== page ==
- 15 Non-Certified IT Skills Growing in Demand
- How 19 Tech Titans Target Healthcare
- Twitter Suffering From Growing Pains (and Facebook Comparisons)
- Agile Comes to Data Integration
In the statement released Monday afternoon, Microsoft said the combination of Microsoft and Yahoo would create a more effective force in the marketplaces Google dominates: Internet search and online advertising. (Read the text of Microsoft's statement.)
“The Yahoo response does not change our belief in the strategic and financial merits of our proposal. As we have said previously, Microsoft reserves the right to pursue all necessary steps to ensure that Yahoo’s shareholders are provided with the opportunity to realize the value inherent in our proposal.”
Yahoo said Monday that Microsoft’s “ unsolicited proposal substantially undervalues the company.”
On Feb. 1, Microsoft made a bid to purchase Yahoo for $44.6 billion, which represented a 62% increase over the Yahoo stock price on that day, which was $19.18. Last week, the offer helped pushed Yahoo stock to $29.20.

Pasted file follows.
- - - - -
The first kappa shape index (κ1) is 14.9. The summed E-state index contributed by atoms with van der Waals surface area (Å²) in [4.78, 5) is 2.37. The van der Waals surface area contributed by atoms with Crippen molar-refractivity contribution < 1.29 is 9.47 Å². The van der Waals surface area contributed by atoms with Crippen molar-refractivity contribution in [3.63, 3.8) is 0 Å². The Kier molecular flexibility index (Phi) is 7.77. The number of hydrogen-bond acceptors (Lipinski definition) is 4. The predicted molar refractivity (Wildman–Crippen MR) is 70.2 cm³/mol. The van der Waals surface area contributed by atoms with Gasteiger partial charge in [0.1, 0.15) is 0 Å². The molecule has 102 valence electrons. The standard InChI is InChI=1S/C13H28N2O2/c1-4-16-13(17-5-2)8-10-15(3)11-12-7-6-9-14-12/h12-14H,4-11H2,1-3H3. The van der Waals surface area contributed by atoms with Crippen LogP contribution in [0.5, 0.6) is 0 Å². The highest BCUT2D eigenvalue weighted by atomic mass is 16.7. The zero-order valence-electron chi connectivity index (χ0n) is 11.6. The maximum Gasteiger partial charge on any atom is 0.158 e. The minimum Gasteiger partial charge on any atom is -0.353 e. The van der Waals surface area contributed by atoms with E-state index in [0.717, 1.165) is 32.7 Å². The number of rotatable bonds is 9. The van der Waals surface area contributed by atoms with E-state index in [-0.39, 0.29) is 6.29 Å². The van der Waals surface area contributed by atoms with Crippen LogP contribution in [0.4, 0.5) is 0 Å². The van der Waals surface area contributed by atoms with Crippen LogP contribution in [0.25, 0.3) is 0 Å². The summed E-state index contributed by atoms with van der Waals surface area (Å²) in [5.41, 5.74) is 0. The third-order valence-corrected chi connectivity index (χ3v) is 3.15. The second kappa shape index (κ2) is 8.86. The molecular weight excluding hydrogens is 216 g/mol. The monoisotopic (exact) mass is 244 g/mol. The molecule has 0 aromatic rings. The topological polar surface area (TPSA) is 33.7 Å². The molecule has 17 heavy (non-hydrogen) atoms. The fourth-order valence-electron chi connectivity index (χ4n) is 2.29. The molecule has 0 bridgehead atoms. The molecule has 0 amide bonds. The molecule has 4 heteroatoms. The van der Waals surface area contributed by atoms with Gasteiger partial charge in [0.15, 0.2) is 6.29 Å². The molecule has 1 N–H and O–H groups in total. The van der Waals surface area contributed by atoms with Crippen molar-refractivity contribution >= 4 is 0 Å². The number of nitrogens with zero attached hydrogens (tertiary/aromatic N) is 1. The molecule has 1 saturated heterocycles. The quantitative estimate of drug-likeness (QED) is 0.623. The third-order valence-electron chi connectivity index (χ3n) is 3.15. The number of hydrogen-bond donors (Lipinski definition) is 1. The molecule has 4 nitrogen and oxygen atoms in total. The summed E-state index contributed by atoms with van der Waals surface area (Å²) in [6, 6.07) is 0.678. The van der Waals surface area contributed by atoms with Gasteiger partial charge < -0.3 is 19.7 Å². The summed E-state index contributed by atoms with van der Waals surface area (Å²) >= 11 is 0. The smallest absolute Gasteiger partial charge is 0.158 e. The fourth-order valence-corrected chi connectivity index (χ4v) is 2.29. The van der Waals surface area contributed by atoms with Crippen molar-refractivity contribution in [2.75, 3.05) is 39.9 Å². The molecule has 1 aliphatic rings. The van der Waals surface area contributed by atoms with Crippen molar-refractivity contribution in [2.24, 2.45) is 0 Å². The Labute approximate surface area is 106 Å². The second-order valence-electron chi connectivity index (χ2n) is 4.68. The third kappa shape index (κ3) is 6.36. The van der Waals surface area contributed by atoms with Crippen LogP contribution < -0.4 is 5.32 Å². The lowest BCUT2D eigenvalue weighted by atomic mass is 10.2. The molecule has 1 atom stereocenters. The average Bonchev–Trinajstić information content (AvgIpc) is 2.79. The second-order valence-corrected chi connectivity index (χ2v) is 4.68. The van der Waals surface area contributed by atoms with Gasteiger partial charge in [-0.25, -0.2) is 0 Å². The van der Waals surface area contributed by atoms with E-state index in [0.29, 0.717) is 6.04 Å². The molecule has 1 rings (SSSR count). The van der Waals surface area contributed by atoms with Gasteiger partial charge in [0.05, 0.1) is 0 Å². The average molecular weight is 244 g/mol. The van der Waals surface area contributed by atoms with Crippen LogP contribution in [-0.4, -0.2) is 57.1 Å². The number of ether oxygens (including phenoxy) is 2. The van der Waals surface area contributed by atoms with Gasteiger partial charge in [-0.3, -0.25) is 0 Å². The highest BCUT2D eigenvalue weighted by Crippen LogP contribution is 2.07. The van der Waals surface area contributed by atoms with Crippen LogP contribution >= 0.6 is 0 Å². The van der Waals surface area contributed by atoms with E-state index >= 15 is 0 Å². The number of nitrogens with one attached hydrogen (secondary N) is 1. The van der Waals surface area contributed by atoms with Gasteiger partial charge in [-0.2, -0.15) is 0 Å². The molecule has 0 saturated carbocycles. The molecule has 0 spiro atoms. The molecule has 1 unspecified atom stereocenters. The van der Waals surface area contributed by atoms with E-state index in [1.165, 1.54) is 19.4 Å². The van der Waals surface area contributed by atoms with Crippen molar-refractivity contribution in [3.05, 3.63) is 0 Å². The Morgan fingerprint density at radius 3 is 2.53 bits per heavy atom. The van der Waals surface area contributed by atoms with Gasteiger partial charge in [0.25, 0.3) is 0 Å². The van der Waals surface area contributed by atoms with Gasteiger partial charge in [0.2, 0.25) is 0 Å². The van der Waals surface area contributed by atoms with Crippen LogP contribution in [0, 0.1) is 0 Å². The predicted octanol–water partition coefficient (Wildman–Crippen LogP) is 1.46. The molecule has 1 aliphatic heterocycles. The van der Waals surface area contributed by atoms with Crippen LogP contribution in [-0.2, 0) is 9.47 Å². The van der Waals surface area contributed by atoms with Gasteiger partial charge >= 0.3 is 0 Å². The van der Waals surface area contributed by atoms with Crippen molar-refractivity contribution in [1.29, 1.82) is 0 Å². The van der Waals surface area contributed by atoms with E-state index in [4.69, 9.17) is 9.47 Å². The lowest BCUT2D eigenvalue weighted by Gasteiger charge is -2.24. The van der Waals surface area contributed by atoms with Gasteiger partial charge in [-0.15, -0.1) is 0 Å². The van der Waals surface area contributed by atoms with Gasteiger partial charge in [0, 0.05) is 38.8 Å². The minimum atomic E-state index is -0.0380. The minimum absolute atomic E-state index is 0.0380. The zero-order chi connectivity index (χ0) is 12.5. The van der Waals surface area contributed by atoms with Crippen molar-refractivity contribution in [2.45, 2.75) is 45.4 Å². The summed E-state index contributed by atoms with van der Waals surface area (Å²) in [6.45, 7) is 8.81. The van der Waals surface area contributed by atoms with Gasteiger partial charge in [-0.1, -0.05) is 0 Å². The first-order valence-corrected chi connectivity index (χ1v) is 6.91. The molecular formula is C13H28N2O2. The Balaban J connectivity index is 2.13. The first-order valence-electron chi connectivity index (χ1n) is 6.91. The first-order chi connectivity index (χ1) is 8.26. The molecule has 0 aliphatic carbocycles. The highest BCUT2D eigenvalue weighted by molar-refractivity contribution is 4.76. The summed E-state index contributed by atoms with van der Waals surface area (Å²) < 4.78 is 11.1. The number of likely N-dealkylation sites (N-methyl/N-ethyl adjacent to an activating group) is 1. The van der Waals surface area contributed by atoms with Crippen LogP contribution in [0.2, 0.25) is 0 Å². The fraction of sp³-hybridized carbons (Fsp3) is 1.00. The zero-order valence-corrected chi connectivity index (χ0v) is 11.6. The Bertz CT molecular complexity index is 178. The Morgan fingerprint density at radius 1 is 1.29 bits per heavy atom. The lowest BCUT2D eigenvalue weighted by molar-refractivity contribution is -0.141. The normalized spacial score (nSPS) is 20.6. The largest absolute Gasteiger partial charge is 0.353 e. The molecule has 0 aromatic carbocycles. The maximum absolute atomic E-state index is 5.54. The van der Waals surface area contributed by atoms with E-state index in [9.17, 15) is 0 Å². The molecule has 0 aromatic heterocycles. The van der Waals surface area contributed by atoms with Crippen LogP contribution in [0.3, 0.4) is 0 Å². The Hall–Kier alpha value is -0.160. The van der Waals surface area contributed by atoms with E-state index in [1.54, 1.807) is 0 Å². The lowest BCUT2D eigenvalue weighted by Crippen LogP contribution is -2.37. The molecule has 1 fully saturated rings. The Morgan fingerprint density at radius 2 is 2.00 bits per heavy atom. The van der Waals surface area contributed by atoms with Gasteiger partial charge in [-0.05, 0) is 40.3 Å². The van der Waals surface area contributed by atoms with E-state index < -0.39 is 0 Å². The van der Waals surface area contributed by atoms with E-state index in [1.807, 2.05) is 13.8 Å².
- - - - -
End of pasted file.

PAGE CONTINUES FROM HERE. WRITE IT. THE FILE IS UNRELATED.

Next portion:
Analysts have been speculating that Microsoft may raise its offer by $5 billion to $12 billion. Yahoo is said to be seeking about $40 per share, which would make the offer $56 billion.
Microsoft also could push for a hostile takeover in bypassing Yahoo’s board and going directly to the stockholders, but that avenue presents risks on many fronts including having to oust the entire 10-person Yahoo board.
Rumors also are circulating that Time Warner division AOL could enter the picture and team up with Yahoo, although that union is not judged to be as strong a competitor to Google.
Google itself has also entered the picture offering to help Yahoo avert a takeover and remain an independent company.
Microsoft believes now is the time for it to accelerate its move into search, advertising and services delivery before Google builds an insurmountable lead. Both Microsoft and Yahoo are playing from behind in the search game against Google, whose U.S. internet search market share increased from 51.7% in the fourth quarter of 2006 to 58.4% during the same quarter in 2007, according to comScore. In that same period, Yahoo declined from 27.6% to 22.9%, and Microsoft’s from 10.4% to 9.8%.